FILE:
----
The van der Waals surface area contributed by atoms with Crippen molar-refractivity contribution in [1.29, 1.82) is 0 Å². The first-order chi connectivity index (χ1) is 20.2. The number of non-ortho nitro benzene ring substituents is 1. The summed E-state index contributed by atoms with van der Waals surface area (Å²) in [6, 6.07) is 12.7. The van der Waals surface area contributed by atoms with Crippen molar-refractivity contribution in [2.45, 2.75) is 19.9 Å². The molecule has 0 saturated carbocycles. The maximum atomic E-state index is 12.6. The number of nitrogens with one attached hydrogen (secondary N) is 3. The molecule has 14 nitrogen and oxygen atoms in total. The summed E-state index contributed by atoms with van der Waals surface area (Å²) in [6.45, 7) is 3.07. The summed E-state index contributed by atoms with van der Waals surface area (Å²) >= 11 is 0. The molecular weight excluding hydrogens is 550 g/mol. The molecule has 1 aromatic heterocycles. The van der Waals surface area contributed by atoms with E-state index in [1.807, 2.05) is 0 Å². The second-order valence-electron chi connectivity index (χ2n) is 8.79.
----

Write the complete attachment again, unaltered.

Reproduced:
The van der Waals surface area contributed by atoms with Crippen molar-refractivity contribution in [1.29, 1.82) is 0 Å². The first-order chi connectivity index (χ1) is 20.2. The number of non-ortho nitro benzene ring substituents is 1. The summed E-state index contributed by atoms with van der Waals surface area (Å²) in [6, 6.07) is 12.7. The van der Waals surface area contributed by atoms with Crippen molar-refractivity contribution in [2.45, 2.75) is 19.9 Å². The molecule has 0 saturated carbocycles. The maximum atomic E-state index is 12.6. The number of nitrogens with one attached hydrogen (secondary N) is 3. The molecule has 14 nitrogen and oxygen atoms in total. The summed E-state index contributed by atoms with van der Waals surface area (Å²) in [6.45, 7) is 3.07. The summed E-state index contributed by atoms with van der Waals surface area (Å²) >= 11 is 0. The molecular weight excluding hydrogens is 550 g/mol. The molecule has 1 aromatic heterocycles. The van der Waals surface area contributed by atoms with E-state index in [1.807, 2.05) is 0 Å². The second-order valence-electron chi connectivity index (χ2n) is 8.79.